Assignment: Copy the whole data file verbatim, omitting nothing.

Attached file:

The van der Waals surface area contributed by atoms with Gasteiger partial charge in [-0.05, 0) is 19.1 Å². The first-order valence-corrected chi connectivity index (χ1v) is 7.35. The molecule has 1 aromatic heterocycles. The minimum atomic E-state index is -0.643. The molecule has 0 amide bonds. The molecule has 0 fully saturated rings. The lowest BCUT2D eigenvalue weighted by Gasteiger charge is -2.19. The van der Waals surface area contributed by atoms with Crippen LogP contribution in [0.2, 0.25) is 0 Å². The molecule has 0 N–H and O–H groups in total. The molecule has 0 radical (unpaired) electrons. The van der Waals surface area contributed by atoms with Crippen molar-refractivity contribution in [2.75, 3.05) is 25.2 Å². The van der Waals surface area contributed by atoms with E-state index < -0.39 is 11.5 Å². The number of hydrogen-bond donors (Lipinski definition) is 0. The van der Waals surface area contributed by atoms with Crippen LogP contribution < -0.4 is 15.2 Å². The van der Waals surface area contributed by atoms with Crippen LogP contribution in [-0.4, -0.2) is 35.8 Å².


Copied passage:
The van der Waals surface area contributed by atoms with Gasteiger partial charge in [-0.05, 0) is 19.1 Å². The first-order valence-corrected chi connectivity index (χ1v) is 7.35. The molecule has 1 aromatic heterocycles. The minimum atomic E-state index is -0.643. The molecule has 0 amide bonds. The molecule has 0 fully saturated rings. The lowest BCUT2D eigenvalue weighted by Gasteiger charge is -2.19. The van der Waals surface area contributed by atoms with Crippen LogP contribution in [0.2, 0.25) is 0 Å². The molecule has 0 N–H and O–H groups in total. The molecule has 0 radical (unpaired) electrons. The van der Waals surface area contributed by atoms with Crippen molar-refractivity contribution in [2.75, 3.05) is 25.2 Å². The van der Waals surface area contributed by atoms with E-state index < -0.39 is 11.5 Å². The number of hydrogen-bond donors (Lipinski definition) is 0. The van der Waals surface area contributed by atoms with Crippen LogP contribution < -0.4 is 15.2 Å². The van der Waals surface area contributed by atoms with Crippen LogP contribution in [-0.4, -0.2) is 35.8 Å².